A List of Books You Won't Find At The Airport Newstand

One advantage of winter is all the extra reading you can do.  Here’s a few books that you won’t find next to the Ken Follett/Scott Turow airport pulp; some are classics, some are little known to today’s reader, but all make great fireside companions.
1. The Long Walk by Slavomir Rawicz
So astonishing is this tale of a small group of ‘political’ prisoners’ who escape from a WWII Soviet gulag, that many people doubt its authenticity. I have read this amazing book a number of times, and every line rings true to me. The author and his comrades walked 4000 miles from Siberia to India, traversing the Gobi desert and the Himalayas, literally starving or dying of thirst most of the way. This story was recently filmed as The Way Back -- but read the book instead: it is mind-blowing!
2. Under The Red Sea Sun by Commander Edward Ellsberg
One of the great ‘unknown’ tales of WWII, this non-fiction account of Commander Ellsberg’s epic feat of reclaiming for the Allies the scuttled, sabotaged harbor of Massawa in Eritrea is a true page-turner. Thrown into the brutal equatorial heat of the destroyed Red Sea harbor, Ellsberg, America's naval pioneer of submarine rescue and salvage, is tasked not only with repairing the destroyed harbor but also salvaging a score of Axis warships scuttled in the entrances. …So little resources and backing did he have that Commander Ellsberg’s crew had to make their own rudimentary tools before they could even begin work. This story, with the demonic heat as the main character, harkens back to the seemingly lost concept of ‘Yankee Ingenuity.”
3. King Solomon’s Mines by H. Rider Haggard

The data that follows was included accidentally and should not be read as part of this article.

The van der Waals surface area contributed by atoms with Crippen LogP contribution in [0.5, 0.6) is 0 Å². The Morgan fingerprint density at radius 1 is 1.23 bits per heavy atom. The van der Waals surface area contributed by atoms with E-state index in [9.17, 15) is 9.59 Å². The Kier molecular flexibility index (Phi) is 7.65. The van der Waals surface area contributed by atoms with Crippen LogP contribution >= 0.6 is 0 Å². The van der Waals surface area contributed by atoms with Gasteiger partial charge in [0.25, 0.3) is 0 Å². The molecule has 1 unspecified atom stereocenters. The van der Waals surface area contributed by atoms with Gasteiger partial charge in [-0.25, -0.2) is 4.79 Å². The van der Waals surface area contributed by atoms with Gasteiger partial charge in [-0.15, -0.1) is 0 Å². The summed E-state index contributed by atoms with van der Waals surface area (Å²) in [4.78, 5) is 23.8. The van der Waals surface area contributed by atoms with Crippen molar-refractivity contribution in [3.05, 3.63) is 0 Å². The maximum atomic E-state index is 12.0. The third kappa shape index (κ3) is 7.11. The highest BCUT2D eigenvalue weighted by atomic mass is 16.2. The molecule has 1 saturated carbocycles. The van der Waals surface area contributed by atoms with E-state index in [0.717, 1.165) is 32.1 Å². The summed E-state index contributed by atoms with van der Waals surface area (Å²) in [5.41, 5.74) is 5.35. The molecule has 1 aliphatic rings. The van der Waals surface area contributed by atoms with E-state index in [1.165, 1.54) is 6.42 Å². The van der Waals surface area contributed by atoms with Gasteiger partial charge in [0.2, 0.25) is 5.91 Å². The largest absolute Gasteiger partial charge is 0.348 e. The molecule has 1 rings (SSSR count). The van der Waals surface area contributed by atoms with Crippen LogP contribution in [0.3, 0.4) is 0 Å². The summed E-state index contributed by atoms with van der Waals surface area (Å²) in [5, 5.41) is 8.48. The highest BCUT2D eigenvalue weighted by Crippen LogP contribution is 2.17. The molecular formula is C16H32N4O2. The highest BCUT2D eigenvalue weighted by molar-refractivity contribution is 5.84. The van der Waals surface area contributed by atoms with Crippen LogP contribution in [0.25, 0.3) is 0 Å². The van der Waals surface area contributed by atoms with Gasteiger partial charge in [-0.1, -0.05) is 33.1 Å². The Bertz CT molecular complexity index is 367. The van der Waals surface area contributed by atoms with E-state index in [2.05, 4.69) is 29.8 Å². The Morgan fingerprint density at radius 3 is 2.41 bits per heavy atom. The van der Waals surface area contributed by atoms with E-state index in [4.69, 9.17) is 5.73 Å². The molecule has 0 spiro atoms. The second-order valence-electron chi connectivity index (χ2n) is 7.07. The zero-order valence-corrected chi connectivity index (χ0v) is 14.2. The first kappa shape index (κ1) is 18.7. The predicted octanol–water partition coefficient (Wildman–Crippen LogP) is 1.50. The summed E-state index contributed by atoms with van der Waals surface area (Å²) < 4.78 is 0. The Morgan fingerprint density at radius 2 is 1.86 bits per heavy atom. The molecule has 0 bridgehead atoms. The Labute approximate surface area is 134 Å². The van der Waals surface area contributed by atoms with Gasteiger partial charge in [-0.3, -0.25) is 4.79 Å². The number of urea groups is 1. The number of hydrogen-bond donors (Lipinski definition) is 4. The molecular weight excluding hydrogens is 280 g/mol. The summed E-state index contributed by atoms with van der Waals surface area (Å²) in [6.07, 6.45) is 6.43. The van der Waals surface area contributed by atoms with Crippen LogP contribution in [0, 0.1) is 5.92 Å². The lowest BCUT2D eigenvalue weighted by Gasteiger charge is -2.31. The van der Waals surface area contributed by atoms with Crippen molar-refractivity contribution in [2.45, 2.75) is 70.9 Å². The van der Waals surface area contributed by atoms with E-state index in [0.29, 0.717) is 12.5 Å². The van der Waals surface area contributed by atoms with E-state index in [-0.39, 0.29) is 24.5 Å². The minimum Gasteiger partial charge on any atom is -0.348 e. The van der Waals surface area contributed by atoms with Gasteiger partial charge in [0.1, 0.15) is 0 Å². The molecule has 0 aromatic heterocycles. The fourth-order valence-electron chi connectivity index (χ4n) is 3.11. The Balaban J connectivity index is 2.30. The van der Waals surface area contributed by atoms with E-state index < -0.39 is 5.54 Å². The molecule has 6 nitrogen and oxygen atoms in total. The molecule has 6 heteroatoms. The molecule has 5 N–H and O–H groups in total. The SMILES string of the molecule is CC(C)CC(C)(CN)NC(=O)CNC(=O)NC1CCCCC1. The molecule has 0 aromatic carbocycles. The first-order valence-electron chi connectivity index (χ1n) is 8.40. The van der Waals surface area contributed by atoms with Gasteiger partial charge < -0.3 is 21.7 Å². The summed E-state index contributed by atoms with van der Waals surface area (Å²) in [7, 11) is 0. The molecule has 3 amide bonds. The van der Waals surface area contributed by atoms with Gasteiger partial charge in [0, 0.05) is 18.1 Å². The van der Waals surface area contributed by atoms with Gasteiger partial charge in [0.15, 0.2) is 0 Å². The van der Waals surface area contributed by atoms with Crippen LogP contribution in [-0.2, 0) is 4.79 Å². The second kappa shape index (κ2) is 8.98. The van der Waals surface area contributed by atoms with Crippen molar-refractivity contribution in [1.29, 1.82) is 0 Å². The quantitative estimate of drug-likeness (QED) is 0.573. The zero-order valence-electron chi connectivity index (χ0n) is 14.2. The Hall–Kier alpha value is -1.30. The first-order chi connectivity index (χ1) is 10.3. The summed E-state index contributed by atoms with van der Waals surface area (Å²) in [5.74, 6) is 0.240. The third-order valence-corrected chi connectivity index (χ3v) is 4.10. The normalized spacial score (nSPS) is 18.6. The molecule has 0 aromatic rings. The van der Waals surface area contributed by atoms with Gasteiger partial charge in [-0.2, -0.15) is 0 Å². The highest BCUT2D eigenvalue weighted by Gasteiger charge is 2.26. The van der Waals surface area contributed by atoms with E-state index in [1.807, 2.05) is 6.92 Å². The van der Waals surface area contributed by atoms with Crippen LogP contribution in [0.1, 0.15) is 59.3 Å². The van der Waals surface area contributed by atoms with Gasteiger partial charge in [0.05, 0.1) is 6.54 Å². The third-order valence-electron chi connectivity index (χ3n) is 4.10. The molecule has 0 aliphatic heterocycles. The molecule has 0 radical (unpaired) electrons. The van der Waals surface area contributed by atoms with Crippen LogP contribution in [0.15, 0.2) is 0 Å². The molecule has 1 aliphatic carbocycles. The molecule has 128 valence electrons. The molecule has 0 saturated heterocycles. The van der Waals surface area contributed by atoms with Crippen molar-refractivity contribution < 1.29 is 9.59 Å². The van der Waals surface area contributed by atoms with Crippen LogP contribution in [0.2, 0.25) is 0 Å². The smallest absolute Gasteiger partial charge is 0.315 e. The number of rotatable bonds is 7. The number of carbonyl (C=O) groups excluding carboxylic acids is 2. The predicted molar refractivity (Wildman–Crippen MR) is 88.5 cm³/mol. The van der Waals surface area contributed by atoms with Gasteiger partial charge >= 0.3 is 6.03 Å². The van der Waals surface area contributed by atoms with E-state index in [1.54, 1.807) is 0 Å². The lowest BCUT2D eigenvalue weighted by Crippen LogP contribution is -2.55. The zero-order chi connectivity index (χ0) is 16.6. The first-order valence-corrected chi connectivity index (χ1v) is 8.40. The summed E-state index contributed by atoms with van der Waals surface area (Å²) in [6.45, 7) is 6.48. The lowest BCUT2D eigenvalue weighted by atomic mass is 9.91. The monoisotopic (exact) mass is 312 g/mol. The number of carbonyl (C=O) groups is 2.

Long before Tarzan, John Carter of Mars, Richard Hannay, James Bond, and Indiana Jones, there was Allan Quatermain. A British amalgam of many famous Great White Hunters in Africa, the stoic and resourceful Quatermain’s exploits in southern Africa have captivated the imagination of generations of adventure-seeking readers. And though it was published in 1885, this could well be the best Indiana Jones film never made…..
4. Greenmantle by John Buchan
The second installment in Buchan’s Richard Hannay series places the hero (first seen in the classic The Thirty-Nine Steps), a South African mining engineer-turned-counterespionage agent, into the midst of a German plot during WWI to raise a Moslem insurrection in Allied-held Middle Eastern countries. Not only does the story sound familiar to modern ears, it also gives the reader a terrific amount of historical background (author Buchan was a Scottish politician who went on to become the Governor General of Canada 1935 -1940)to the regions that remain inflamed today. Plot and story move at a breakneck pace, with the hero more often the hunted rather than the hunter.
5. The Complete Adventures of Gonad Man (Volume 1, 1993 -1999) by Mark Sutherland
This collection of Aussie artist Mark ‘Sutho” Sutherland’s Gonad Man comic strip places all the funniest, most classic episodes in one book. Don’t let the raunchy Aussie humor obscure the most wicked social commentary ever leveled upon the surfing sub-culture. And although Sutho has never been to the U.S., no one draws Seppos with such Reebok-and-white-sock insipidness and skewers the grasping American surf McIndustry with such clarity. A real hoot!